How can I adjust to this new way of living?

Posted by: alisrowe, March 25, 2020

We are currently living in challenging times, in which there is a lot of change and restrictions. Currently for most people this means only being allowed out of the house once per day for exercise. I receive messages from my friends. There is a trend in what they say. They say something like, “I am well, I’m just trying to adjust to this new way of living.” 

That sentence is very interesting. In my immediate world, not much has changed. My normal life is a life of semi-quarantine anyway! I am sure that many other autistic people also live similar, isolated lives.

The greatest change for me has been observing changes in the outside world. Now, when I walk through my high street, it is deserted. All the shops and cafes I would usually go to are abandoned. All the car parking spaces at the sides of the roads, which would normally contain parked cars, are empty. It looks like a ghost town. I remember the last cup of tea I had from the cafe before it closed.

I live in London. I have seen all the photos of central London in its abandonment. I know what central London is normally like. Now it is eerie.

Another change for me is noticing the change in other people’s behaviour. People who live ‘normal’ lives are no longer going out. People who usually see their family a lot, but are in circumstances where their family don’t live with them, are in contact only by phone and internet. Or sometimes through a safe distance of the window as one person stands in the front garden and the other waves from inside the house! It is bizarre.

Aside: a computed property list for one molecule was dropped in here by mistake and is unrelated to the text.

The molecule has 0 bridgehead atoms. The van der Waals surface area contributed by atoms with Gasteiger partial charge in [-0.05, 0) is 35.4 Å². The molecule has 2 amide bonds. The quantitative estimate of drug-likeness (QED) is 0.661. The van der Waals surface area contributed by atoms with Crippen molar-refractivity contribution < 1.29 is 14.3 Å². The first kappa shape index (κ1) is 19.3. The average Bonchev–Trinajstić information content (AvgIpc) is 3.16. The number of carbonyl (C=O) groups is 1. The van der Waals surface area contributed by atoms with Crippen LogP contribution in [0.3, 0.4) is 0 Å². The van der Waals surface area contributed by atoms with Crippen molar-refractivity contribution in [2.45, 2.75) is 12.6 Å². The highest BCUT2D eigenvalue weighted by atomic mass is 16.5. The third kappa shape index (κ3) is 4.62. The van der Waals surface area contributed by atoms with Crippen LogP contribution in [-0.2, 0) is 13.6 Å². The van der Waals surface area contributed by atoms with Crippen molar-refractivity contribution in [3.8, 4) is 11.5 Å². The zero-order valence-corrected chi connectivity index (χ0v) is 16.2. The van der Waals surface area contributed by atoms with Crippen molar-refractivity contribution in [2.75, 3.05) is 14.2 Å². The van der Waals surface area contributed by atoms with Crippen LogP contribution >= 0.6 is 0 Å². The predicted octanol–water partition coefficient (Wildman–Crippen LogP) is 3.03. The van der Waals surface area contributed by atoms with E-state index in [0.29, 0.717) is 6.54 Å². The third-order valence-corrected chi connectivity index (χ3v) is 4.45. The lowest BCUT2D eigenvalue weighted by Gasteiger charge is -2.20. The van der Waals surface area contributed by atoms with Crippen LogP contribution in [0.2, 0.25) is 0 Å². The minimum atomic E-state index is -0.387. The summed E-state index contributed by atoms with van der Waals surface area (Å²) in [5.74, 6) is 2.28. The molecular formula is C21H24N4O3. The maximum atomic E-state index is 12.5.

If I do see anyone outside or in the supermarket, I see a lot of people wearing masks. This is now normal. People are looking different.

When I go to the supermarket, many of the shelves are empty. I am no longer able to purchase my normal food. Like many autistic people, I tend to eat the same things, the same brands, and I have always tended to buy my food in bulk because I know I will eat it over a long period of time. I’m no longer able to buy large quantities of the food I like. Even on the rare occasions in the supermarket where there are multiple quantities of an item of food I like, I only buy one or two. My diet is going to have to change for the time-being.

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